Why did Mrs M. choose the ER at a different hospital and not return to Safo?
Mount Sinai’s telephone appointment system was difficult to use, and Mrs. M. could barely get through. She was frustrated at having had five primary care physicians there in four years. She needed to visit the clinic in person to make an appointment, but had mobility issues that made it challenging.
When she did get in, Mrs. M. had only 15 minutes with Safo, not enough time to address her concerns, and felt she was not being heard. Once she went home, she often forgot the doctor’s instructions.
The problem was not with Safo or with Mrs. M., but with a system that has a “staggering disconnect” with some of the people who need it most,  said Dr. Prabhjot Singh, vice chairman of medicine for population health and director of Mount Sinai’s Arnhold Institute for Global Health at the Mayo conference in Rochester Minnesota.
Singh also serves as founding strategic advisor to City Health Works, which is developing a scalable, neighborhood-based management system for high-need, high-cost patients.
Singh and others from Mount Sinai and City Health Works described to conference attendees how the system failed Mrs. M. and the challenges of making that system work for high-risk, chronically ill patients like her.
Here’s some of what was unearthed: Mount Sinai changed electronic health record systems in 2015, and didn’t convert some earlier medical records, so Safo,who is also program manager for systems design at the Arnhold Institute for Global Health, could not see that Mrs. M. had had a series of ER visits and a hospitalization at Mount Sinai in 2014. Her 2016 visits to the other hospital’s ER were not communicated to Mount Sinai.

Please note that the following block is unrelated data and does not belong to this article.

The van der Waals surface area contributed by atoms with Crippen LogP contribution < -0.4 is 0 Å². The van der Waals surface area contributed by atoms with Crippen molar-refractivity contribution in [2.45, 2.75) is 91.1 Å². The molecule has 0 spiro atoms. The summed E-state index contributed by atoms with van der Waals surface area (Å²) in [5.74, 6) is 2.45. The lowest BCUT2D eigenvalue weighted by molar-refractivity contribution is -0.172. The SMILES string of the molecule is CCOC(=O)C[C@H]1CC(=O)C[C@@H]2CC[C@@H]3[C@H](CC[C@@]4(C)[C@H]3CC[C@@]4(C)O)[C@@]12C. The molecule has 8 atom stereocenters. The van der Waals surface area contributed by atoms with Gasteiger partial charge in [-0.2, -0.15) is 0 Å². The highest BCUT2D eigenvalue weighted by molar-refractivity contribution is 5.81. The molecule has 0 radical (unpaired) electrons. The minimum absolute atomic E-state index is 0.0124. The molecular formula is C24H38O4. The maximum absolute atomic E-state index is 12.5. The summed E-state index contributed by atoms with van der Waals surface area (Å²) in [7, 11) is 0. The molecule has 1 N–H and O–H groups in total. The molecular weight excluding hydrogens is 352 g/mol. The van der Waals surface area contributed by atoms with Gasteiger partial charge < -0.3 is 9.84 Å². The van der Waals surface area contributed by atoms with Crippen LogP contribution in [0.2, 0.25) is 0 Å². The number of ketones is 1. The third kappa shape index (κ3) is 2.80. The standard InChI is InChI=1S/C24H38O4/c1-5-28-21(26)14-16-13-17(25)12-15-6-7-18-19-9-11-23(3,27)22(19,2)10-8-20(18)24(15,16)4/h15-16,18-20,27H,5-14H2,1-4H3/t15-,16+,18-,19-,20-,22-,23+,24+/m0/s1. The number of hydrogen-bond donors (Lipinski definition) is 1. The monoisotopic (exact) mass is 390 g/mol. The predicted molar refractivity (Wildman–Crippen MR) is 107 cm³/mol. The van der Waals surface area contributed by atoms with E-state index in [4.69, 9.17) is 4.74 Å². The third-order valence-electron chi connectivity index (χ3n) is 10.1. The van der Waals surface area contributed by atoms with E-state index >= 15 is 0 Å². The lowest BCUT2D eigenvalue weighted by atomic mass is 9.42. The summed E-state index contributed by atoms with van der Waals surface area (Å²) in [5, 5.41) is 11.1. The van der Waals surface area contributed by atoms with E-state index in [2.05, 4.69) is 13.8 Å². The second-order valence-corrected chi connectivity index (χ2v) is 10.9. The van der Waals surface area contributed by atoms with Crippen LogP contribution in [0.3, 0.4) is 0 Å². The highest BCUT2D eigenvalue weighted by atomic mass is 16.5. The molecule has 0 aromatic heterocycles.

Having a health coach from the neighborhood cultivate a relationship with Mrs. M. gave Mount Sinai valuable insights that the system is not designed to capture, said Natalie Privett, lead systems design engineer at Mount Sinai Health Partners, in an interview.
Now, Mount Sinai is redesigning its primary care system to work better for all patients, particularly those with the highest needs, she added. Part of the challenge is identifying which patients need relationships like the one Mrs. M. has with her health coach, Singh told attendees.
“Now we have the knowledge and humility to know that the answer is out there and that the neighborhood holds the keys,” he said. “We’re just starting.”
In Mrs. M.’s case, the health coach from City Health Works, Leny Rivera, reports regularly to her doctor, Safo so she will know what to focus on in their limited time together in the clinic.
City Health Works employs nine community health coaches, who each work with 40 patients at a time. In three years, it has served 400 patients in New York and New Jersey health systems that are working to improve outcomes among large numbers of high-risk Medicare and Medicaid patients, said City Health Works executive director Manmeet Kaur, in an interview.
City Health Works is just one avenue that Mount Sinai is using to change the way it works with high-risk patients, and has already had an enormous impact, Singh added in an interview. He predicted that Mount Sinai’s patient-care system will look and feel different in the next 12 months to three years based on current efforts.
“We’re listening, learning, and we learn by doing,” Singh said. “We fail and figure out how to walk forward.”
This one case study highlights the importance of collaboration between health systems and community organizations. Rivera believes that organizations like hers — City Health Works — can change the way that people in her community think about their health.
“I would like for hospitals to go into the community and better understand what people are going through,” she told conference attendees. “Teach people how to move little by little, from one step to another, make lifestyle changes.”